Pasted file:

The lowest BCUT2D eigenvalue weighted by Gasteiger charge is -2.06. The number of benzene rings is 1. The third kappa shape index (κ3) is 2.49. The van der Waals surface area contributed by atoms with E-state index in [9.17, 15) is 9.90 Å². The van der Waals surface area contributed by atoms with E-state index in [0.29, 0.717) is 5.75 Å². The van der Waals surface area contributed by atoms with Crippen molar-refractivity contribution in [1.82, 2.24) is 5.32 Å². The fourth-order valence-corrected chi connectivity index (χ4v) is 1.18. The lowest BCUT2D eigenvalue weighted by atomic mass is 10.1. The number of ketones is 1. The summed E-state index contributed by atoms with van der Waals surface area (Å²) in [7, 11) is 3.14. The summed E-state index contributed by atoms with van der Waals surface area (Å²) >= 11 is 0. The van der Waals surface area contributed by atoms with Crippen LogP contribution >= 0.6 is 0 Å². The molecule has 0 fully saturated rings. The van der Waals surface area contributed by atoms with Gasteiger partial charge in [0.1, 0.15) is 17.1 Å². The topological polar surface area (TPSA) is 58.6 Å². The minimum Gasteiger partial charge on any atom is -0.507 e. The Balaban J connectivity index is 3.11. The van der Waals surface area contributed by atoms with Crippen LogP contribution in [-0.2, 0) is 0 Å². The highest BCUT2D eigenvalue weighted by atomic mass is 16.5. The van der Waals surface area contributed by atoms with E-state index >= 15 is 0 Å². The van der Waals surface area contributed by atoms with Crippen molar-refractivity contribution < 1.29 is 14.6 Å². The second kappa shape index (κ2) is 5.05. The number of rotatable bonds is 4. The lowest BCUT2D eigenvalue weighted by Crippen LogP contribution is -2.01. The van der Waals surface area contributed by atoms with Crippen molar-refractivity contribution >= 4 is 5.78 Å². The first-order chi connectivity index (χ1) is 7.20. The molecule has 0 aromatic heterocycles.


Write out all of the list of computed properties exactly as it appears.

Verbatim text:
The lowest BCUT2D eigenvalue weighted by Gasteiger charge is -2.06. The number of benzene rings is 1. The third kappa shape index (κ3) is 2.49. The van der Waals surface area contributed by atoms with E-state index in [9.17, 15) is 9.90 Å². The van der Waals surface area contributed by atoms with E-state index in [0.29, 0.717) is 5.75 Å². The van der Waals surface area contributed by atoms with Crippen molar-refractivity contribution in [1.82, 2.24) is 5.32 Å². The fourth-order valence-corrected chi connectivity index (χ4v) is 1.18. The lowest BCUT2D eigenvalue weighted by atomic mass is 10.1. The number of ketones is 1. The summed E-state index contributed by atoms with van der Waals surface area (Å²) in [7, 11) is 3.14. The summed E-state index contributed by atoms with van der Waals surface area (Å²) >= 11 is 0. The van der Waals surface area contributed by atoms with Crippen LogP contribution >= 0.6 is 0 Å². The molecule has 0 fully saturated rings. The van der Waals surface area contributed by atoms with Gasteiger partial charge in [0.1, 0.15) is 17.1 Å². The topological polar surface area (TPSA) is 58.6 Å². The minimum Gasteiger partial charge on any atom is -0.507 e. The Balaban J connectivity index is 3.11. The van der Waals surface area contributed by atoms with Crippen LogP contribution in [-0.2, 0) is 0 Å². The highest BCUT2D eigenvalue weighted by atomic mass is 16.5. The van der Waals surface area contributed by atoms with E-state index >= 15 is 0 Å². The van der Waals surface area contributed by atoms with Crippen molar-refractivity contribution < 1.29 is 14.6 Å². The second kappa shape index (κ2) is 5.05. The number of rotatable bonds is 4. The lowest BCUT2D eigenvalue weighted by Crippen LogP contribution is -2.01. The van der Waals surface area contributed by atoms with Crippen molar-refractivity contribution >= 4 is 5.78 Å². The first-order chi connectivity index (χ1) is 7.20. The molecule has 0 aromatic heterocycles.